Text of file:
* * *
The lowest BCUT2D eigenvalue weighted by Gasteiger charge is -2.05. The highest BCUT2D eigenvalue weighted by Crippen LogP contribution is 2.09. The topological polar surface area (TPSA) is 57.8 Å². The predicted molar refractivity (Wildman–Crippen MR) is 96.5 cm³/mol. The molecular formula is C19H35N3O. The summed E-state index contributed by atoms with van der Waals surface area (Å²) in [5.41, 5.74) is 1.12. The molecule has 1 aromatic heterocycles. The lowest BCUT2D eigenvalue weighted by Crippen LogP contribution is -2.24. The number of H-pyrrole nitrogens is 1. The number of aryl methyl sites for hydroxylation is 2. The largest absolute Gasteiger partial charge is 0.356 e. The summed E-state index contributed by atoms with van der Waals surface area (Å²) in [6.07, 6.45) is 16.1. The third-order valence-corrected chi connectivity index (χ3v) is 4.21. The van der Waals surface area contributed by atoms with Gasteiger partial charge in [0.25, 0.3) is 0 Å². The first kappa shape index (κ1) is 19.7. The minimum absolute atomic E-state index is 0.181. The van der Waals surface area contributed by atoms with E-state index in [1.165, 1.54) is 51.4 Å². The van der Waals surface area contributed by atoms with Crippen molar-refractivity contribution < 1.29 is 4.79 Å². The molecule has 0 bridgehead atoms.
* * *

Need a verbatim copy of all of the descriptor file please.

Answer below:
The lowest BCUT2D eigenvalue weighted by Gasteiger charge is -2.05. The highest BCUT2D eigenvalue weighted by Crippen LogP contribution is 2.09. The topological polar surface area (TPSA) is 57.8 Å². The predicted molar refractivity (Wildman–Crippen MR) is 96.5 cm³/mol. The molecular formula is C19H35N3O. The summed E-state index contributed by atoms with van der Waals surface area (Å²) in [5.41, 5.74) is 1.12. The molecule has 1 aromatic heterocycles. The lowest BCUT2D eigenvalue weighted by Crippen LogP contribution is -2.24. The number of H-pyrrole nitrogens is 1. The number of aryl methyl sites for hydroxylation is 2. The largest absolute Gasteiger partial charge is 0.356 e. The summed E-state index contributed by atoms with van der Waals surface area (Å²) in [6.07, 6.45) is 16.1. The third-order valence-corrected chi connectivity index (χ3v) is 4.21. The van der Waals surface area contributed by atoms with Gasteiger partial charge in [0.25, 0.3) is 0 Å². The first kappa shape index (κ1) is 19.7. The minimum absolute atomic E-state index is 0.181. The van der Waals surface area contributed by atoms with E-state index in [1.165, 1.54) is 51.4 Å². The van der Waals surface area contributed by atoms with Crippen molar-refractivity contribution < 1.29 is 4.79 Å². The molecule has 0 bridgehead atoms.